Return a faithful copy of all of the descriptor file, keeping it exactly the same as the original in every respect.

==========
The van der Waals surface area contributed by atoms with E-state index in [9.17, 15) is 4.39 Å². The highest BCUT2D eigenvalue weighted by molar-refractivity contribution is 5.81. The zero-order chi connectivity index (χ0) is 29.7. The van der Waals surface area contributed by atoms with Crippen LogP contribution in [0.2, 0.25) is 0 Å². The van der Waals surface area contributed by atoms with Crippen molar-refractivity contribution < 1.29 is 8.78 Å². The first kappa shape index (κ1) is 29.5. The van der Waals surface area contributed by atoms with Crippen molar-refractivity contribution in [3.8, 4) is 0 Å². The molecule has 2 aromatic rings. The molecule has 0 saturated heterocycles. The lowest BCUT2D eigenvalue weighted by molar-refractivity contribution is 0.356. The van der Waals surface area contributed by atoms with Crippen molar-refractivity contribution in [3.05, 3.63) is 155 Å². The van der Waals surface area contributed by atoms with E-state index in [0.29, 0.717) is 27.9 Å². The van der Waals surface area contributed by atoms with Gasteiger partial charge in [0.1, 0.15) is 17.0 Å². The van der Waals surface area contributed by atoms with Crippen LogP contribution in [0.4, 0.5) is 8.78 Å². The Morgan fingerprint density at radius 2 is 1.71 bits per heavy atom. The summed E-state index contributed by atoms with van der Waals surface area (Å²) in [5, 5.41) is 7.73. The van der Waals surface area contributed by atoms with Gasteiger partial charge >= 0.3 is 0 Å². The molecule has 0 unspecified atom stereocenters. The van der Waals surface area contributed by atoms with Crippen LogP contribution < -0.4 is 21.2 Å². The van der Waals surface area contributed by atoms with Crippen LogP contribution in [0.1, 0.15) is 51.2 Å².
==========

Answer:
The van der Waals surface area contributed by atoms with E-state index in [9.17, 15) is 4.39 Å². The highest BCUT2D eigenvalue weighted by molar-refractivity contribution is 5.81. The zero-order chi connectivity index (χ0) is 29.7. The van der Waals surface area contributed by atoms with Crippen LogP contribution in [0.2, 0.25) is 0 Å². The van der Waals surface area contributed by atoms with Crippen molar-refractivity contribution < 1.29 is 8.78 Å². The first kappa shape index (κ1) is 29.5. The van der Waals surface area contributed by atoms with Crippen molar-refractivity contribution in [3.8, 4) is 0 Å². The molecule has 2 aromatic rings. The molecule has 0 saturated heterocycles. The lowest BCUT2D eigenvalue weighted by molar-refractivity contribution is 0.356. The van der Waals surface area contributed by atoms with Crippen molar-refractivity contribution in [3.05, 3.63) is 155 Å². The van der Waals surface area contributed by atoms with E-state index in [0.29, 0.717) is 27.9 Å². The van der Waals surface area contributed by atoms with Gasteiger partial charge in [0.1, 0.15) is 17.0 Å². The van der Waals surface area contributed by atoms with Crippen LogP contribution in [0.4, 0.5) is 8.78 Å². The Morgan fingerprint density at radius 2 is 1.71 bits per heavy atom. The summed E-state index contributed by atoms with van der Waals surface area (Å²) in [5, 5.41) is 7.73. The van der Waals surface area contributed by atoms with Gasteiger partial charge >= 0.3 is 0 Å². The molecule has 0 unspecified atom stereocenters. The van der Waals surface area contributed by atoms with Crippen LogP contribution < -0.4 is 21.2 Å². The van der Waals surface area contributed by atoms with Crippen LogP contribution in [0.1, 0.15) is 51.2 Å².